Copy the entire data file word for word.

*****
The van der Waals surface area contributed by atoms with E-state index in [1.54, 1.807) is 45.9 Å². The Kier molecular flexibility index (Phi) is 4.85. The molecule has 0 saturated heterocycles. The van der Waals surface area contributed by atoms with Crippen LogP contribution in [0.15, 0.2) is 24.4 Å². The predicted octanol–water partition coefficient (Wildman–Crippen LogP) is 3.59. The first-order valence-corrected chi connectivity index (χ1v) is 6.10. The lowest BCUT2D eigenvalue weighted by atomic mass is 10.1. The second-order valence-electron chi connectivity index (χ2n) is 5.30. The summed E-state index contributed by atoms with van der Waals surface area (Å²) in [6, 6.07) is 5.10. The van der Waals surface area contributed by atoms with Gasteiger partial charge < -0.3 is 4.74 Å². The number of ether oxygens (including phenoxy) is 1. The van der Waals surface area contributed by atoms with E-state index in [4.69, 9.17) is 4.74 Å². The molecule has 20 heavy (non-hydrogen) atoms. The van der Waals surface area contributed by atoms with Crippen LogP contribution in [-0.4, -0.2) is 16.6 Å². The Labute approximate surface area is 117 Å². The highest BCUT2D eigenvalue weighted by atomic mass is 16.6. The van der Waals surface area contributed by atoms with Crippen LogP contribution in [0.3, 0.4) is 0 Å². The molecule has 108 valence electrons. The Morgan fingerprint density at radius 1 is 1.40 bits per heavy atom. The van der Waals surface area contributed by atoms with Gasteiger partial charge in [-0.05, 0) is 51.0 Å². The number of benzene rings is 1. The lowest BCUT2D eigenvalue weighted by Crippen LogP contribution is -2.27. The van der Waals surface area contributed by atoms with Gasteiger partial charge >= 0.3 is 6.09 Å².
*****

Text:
The van der Waals surface area contributed by atoms with E-state index in [1.54, 1.807) is 45.9 Å². The Kier molecular flexibility index (Phi) is 4.85. The molecule has 0 saturated heterocycles. The van der Waals surface area contributed by atoms with Crippen LogP contribution in [0.15, 0.2) is 24.4 Å². The predicted octanol–water partition coefficient (Wildman–Crippen LogP) is 3.59. The first-order valence-corrected chi connectivity index (χ1v) is 6.10. The lowest BCUT2D eigenvalue weighted by atomic mass is 10.1. The second-order valence-electron chi connectivity index (χ2n) is 5.30. The summed E-state index contributed by atoms with van der Waals surface area (Å²) in [6, 6.07) is 5.10. The van der Waals surface area contributed by atoms with Gasteiger partial charge < -0.3 is 4.74 Å². The number of ether oxygens (including phenoxy) is 1. The van der Waals surface area contributed by atoms with E-state index in [4.69, 9.17) is 4.74 Å². The molecule has 20 heavy (non-hydrogen) atoms. The van der Waals surface area contributed by atoms with Crippen LogP contribution in [-0.4, -0.2) is 16.6 Å². The Labute approximate surface area is 117 Å². The highest BCUT2D eigenvalue weighted by atomic mass is 16.6. The van der Waals surface area contributed by atoms with Crippen LogP contribution in [0.3, 0.4) is 0 Å². The molecule has 108 valence electrons. The Morgan fingerprint density at radius 1 is 1.40 bits per heavy atom. The van der Waals surface area contributed by atoms with Gasteiger partial charge in [-0.05, 0) is 51.0 Å². The number of benzene rings is 1. The lowest BCUT2D eigenvalue weighted by Crippen LogP contribution is -2.27. The van der Waals surface area contributed by atoms with Gasteiger partial charge >= 0.3 is 6.09 Å².